Stacking Order of Overlays

When you create a stack of overlays in a DPS article, which overlays take precedent over others? While the answer is complicated, it’s also logical. Before I go into which overlays win out in a stack, first I need to explain the concept of “inactive” vs. “active” overlays.

Inactive and Active Overlays

When we’re teaching the concept of interactive overlays, we like to explain that non-interactive content is added to the background image of the page while interactive overlays appear on top of this background image, which is why they’re called “overlays.” While that’s accurate, it doesn’t tell the whole story. It fails to take into account that some overlays can be active or inactive.

Let’s take a look at Colin’s image sequence of the Fremont Bridge in Seattle. You can experiment with this example in the Advanced Overlays issue of DPS Tips, or you can watch this quick 10-second video.

Notice what happens to the red arrow and the image sequence overlay. Tapping the image sequence hides the red arrow, which is part of the background image, and double-tapping the image sequence exposes the red arrow again. Why?

Inactive overlays do not appear on the overlay level. In this example, the image sequence overlay has not been activated, so the simple non-interactive red arrow appears above it in the stacking order. Only the button and sound overlays, which are active, appear on the overlay level, as shown in this image.


When you tap to play the image sequence, the overlay is activated and appears to pop in front of the static red arrow, as shown in the next image.


Then when you double-tap the image sequence to deactivate it, the image sequence appears to pop back behind the red arrow. That’s because the red arrow is in front of the image sequence poster in the z-order.

The Z-Order of Objects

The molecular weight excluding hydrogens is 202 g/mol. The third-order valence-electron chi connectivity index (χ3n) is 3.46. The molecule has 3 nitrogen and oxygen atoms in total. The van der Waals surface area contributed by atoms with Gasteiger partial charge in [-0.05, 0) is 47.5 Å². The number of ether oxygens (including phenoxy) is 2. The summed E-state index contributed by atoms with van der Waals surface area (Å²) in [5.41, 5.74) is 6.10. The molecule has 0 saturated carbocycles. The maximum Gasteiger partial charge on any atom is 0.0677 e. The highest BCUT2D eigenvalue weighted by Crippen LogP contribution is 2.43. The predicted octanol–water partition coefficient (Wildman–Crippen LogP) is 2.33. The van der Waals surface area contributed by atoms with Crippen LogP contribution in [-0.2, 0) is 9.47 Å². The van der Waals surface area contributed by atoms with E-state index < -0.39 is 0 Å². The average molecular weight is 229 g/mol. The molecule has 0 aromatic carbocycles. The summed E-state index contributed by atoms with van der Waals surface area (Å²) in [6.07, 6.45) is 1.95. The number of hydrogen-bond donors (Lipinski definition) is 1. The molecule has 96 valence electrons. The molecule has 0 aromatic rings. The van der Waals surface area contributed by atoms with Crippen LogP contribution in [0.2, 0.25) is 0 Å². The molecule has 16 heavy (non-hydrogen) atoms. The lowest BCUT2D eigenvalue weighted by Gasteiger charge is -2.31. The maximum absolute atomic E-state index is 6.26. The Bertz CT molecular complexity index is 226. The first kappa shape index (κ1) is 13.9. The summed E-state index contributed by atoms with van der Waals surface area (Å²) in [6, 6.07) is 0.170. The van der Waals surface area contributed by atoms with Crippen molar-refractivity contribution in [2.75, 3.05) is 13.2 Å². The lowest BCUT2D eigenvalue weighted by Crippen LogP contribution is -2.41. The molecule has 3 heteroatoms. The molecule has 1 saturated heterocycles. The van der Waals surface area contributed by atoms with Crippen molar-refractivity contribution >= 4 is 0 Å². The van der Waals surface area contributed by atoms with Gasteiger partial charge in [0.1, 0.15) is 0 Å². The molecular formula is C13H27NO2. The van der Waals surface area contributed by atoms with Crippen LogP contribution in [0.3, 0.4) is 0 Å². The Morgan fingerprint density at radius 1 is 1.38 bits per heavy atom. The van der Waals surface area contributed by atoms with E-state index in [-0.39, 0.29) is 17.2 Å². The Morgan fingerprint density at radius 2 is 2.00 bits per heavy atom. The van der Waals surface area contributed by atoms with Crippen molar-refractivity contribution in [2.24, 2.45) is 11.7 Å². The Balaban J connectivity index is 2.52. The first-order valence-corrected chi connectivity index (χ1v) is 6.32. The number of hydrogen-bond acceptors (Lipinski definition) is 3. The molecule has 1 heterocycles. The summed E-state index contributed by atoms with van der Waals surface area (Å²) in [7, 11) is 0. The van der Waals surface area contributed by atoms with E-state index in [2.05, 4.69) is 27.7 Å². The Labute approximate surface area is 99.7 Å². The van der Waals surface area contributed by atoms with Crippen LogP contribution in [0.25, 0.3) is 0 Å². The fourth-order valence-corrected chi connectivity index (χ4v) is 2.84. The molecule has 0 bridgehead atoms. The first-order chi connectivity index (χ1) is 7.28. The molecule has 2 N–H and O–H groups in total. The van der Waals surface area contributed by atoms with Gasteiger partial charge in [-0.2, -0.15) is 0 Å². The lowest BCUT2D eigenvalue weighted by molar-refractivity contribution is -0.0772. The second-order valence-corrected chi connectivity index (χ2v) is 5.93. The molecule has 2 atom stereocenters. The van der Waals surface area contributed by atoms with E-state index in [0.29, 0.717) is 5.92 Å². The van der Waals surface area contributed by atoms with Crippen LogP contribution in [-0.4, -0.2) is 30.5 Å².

On each level—background and overlay—the z-order of the objects determines which item appears in front. Use the Layers panel or Object > Arrange commands to change the z-order of objects.


If we moved the “Bridge Image Sequence” above the “Red Arrow” object in the Layers panel, the image sequence would always cover the red arrow, regardless of whether it’s active or inactive.

What if you wanted the red arrow object to stay on top of the image sequence? Simple. Make it a two-state slideshow that auto-plays one time, and it move up to the overlay level. This two-state slideshow is called a “dummy overlay” or a “super overlay”; it’s a common technique used to mask parts of videos and make scrollable frames appear to go in front of some objects and behind others.

Stacking Order and Overlay Types

Here are a few other factors to consider with stacked overlays:

  • Overlays that can be activated and deactivated include image sequences, inline videos, and pan & zoom images.
  • Buttons, hyperlinks, audio clips, and scrollable frames are always active (unless they’re in an inactive MSO state).
  • Once slideshow and web content overlays become active, they cannot be deactivated. (Use the Hide Before Playing option to make a slideshow initially inactive.)
  • When you interact with overlapping overlays, the topmost overlay wins out, but you can still interact with an image sequence that’s partially covered by a slideshow, for example, by swiping an area of the overlay that isn’t covered.
  • You can interact with buttons even when they’re covered by another overlay. If a button is behind an image sequence, for example, tapping the area of the image sequence where the button appears can trigger the button action. In this example, the image sequence couldn’t have “Tap to Play” enabled, or tapping that area would affect the image sequence, not the button, because the image sequence is higher in the stack order. As I said, it’s complicated but logical.


There are three factors that determine the stacking order of overlays:

(1) the z-order of objects

(2) whether an overlay is active or inactive

(3) the type of overlay.

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